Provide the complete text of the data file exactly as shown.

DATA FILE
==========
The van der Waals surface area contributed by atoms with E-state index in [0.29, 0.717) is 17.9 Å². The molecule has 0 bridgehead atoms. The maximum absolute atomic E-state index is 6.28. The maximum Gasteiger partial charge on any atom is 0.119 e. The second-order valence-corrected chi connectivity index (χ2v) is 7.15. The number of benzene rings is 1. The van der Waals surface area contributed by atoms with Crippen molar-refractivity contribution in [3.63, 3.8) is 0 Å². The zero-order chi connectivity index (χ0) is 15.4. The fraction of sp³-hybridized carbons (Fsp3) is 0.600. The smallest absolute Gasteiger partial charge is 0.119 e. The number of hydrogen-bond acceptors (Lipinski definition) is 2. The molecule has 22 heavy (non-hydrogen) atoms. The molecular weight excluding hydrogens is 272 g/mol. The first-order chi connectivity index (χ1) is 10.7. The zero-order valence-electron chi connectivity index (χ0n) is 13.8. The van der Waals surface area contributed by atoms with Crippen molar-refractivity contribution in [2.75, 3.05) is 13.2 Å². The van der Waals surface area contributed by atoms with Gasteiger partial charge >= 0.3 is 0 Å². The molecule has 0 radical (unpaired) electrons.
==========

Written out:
The van der Waals surface area contributed by atoms with E-state index in [0.29, 0.717) is 17.9 Å². The molecule has 0 bridgehead atoms. The maximum absolute atomic E-state index is 6.28. The maximum Gasteiger partial charge on any atom is 0.119 e. The second-order valence-corrected chi connectivity index (χ2v) is 7.15. The number of benzene rings is 1. The van der Waals surface area contributed by atoms with Crippen molar-refractivity contribution in [3.63, 3.8) is 0 Å². The zero-order chi connectivity index (χ0) is 15.4. The fraction of sp³-hybridized carbons (Fsp3) is 0.600. The smallest absolute Gasteiger partial charge is 0.119 e. The number of hydrogen-bond acceptors (Lipinski definition) is 2. The molecule has 22 heavy (non-hydrogen) atoms. The molecular weight excluding hydrogens is 272 g/mol. The first-order chi connectivity index (χ1) is 10.7. The zero-order valence-electron chi connectivity index (χ0n) is 13.8. The van der Waals surface area contributed by atoms with Crippen molar-refractivity contribution in [2.75, 3.05) is 13.2 Å². The van der Waals surface area contributed by atoms with Gasteiger partial charge >= 0.3 is 0 Å². The molecule has 0 radical (unpaired) electrons.